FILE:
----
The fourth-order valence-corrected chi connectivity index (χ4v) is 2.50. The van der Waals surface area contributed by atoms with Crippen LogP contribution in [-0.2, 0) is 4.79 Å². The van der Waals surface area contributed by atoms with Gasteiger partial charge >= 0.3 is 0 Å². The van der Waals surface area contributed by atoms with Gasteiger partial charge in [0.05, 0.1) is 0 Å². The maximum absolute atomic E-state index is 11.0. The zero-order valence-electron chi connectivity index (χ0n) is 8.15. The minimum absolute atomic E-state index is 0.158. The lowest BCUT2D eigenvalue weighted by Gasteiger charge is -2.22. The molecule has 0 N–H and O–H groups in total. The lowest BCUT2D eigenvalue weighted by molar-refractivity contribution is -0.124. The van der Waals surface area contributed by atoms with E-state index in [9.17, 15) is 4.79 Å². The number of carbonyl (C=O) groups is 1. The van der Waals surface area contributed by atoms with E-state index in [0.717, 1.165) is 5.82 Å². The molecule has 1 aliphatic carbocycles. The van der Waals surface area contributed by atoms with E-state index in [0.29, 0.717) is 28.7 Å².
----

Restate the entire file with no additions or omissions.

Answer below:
The fourth-order valence-corrected chi connectivity index (χ4v) is 2.50. The van der Waals surface area contributed by atoms with Crippen LogP contribution in [-0.2, 0) is 4.79 Å². The van der Waals surface area contributed by atoms with Gasteiger partial charge >= 0.3 is 0 Å². The van der Waals surface area contributed by atoms with Gasteiger partial charge in [0.05, 0.1) is 0 Å². The maximum absolute atomic E-state index is 11.0. The zero-order valence-electron chi connectivity index (χ0n) is 8.15. The minimum absolute atomic E-state index is 0.158. The lowest BCUT2D eigenvalue weighted by Gasteiger charge is -2.22. The molecule has 0 N–H and O–H groups in total. The lowest BCUT2D eigenvalue weighted by molar-refractivity contribution is -0.124. The van der Waals surface area contributed by atoms with E-state index in [9.17, 15) is 4.79 Å². The number of carbonyl (C=O) groups is 1. The van der Waals surface area contributed by atoms with E-state index in [0.717, 1.165) is 5.82 Å². The molecule has 1 aliphatic carbocycles. The van der Waals surface area contributed by atoms with E-state index in [0.29, 0.717) is 28.7 Å².